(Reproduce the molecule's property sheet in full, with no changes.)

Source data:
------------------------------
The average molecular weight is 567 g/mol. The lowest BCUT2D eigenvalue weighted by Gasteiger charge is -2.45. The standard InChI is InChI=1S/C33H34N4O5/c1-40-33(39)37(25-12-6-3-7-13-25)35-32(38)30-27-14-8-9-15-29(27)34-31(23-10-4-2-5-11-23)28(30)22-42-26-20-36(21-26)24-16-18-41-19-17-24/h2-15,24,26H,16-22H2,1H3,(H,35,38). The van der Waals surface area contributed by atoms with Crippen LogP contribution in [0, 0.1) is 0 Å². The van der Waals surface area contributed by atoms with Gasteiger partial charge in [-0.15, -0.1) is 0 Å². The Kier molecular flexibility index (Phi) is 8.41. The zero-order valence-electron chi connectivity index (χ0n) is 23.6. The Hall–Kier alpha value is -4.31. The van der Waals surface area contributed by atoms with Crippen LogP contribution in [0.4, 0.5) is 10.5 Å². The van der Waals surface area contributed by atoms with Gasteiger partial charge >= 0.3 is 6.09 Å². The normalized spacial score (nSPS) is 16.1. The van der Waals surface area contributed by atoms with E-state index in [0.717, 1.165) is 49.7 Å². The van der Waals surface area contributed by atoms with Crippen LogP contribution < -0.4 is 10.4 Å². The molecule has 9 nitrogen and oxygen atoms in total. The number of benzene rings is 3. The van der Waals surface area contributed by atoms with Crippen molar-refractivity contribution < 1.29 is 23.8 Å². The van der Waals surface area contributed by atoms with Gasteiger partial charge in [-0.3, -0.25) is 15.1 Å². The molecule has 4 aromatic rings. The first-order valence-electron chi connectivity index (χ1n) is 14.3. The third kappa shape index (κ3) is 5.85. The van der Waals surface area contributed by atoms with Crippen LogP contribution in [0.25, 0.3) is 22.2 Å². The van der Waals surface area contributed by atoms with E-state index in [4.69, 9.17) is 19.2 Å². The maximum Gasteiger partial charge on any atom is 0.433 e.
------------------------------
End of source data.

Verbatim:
The average molecular weight is 567 g/mol. The lowest BCUT2D eigenvalue weighted by Gasteiger charge is -2.45. The standard InChI is InChI=1S/C33H34N4O5/c1-40-33(39)37(25-12-6-3-7-13-25)35-32(38)30-27-14-8-9-15-29(27)34-31(23-10-4-2-5-11-23)28(30)22-42-26-20-36(21-26)24-16-18-41-19-17-24/h2-15,24,26H,16-22H2,1H3,(H,35,38). The van der Waals surface area contributed by atoms with Crippen LogP contribution in [0, 0.1) is 0 Å². The van der Waals surface area contributed by atoms with Gasteiger partial charge in [-0.15, -0.1) is 0 Å². The Kier molecular flexibility index (Phi) is 8.41. The zero-order valence-electron chi connectivity index (χ0n) is 23.6. The Hall–Kier alpha value is -4.31. The van der Waals surface area contributed by atoms with Crippen LogP contribution in [0.4, 0.5) is 10.5 Å². The van der Waals surface area contributed by atoms with Gasteiger partial charge >= 0.3 is 6.09 Å². The normalized spacial score (nSPS) is 16.1. The van der Waals surface area contributed by atoms with E-state index in [0.717, 1.165) is 49.7 Å². The van der Waals surface area contributed by atoms with Crippen LogP contribution < -0.4 is 10.4 Å². The molecule has 9 nitrogen and oxygen atoms in total. The number of benzene rings is 3. The van der Waals surface area contributed by atoms with Crippen molar-refractivity contribution < 1.29 is 23.8 Å². The van der Waals surface area contributed by atoms with Gasteiger partial charge in [-0.3, -0.25) is 15.1 Å². The molecule has 4 aromatic rings. The first-order valence-electron chi connectivity index (χ1n) is 14.3. The third kappa shape index (κ3) is 5.85. The van der Waals surface area contributed by atoms with Crippen LogP contribution in [0.25, 0.3) is 22.2 Å². The van der Waals surface area contributed by atoms with E-state index in [4.69, 9.17) is 19.2 Å². The maximum Gasteiger partial charge on any atom is 0.433 e.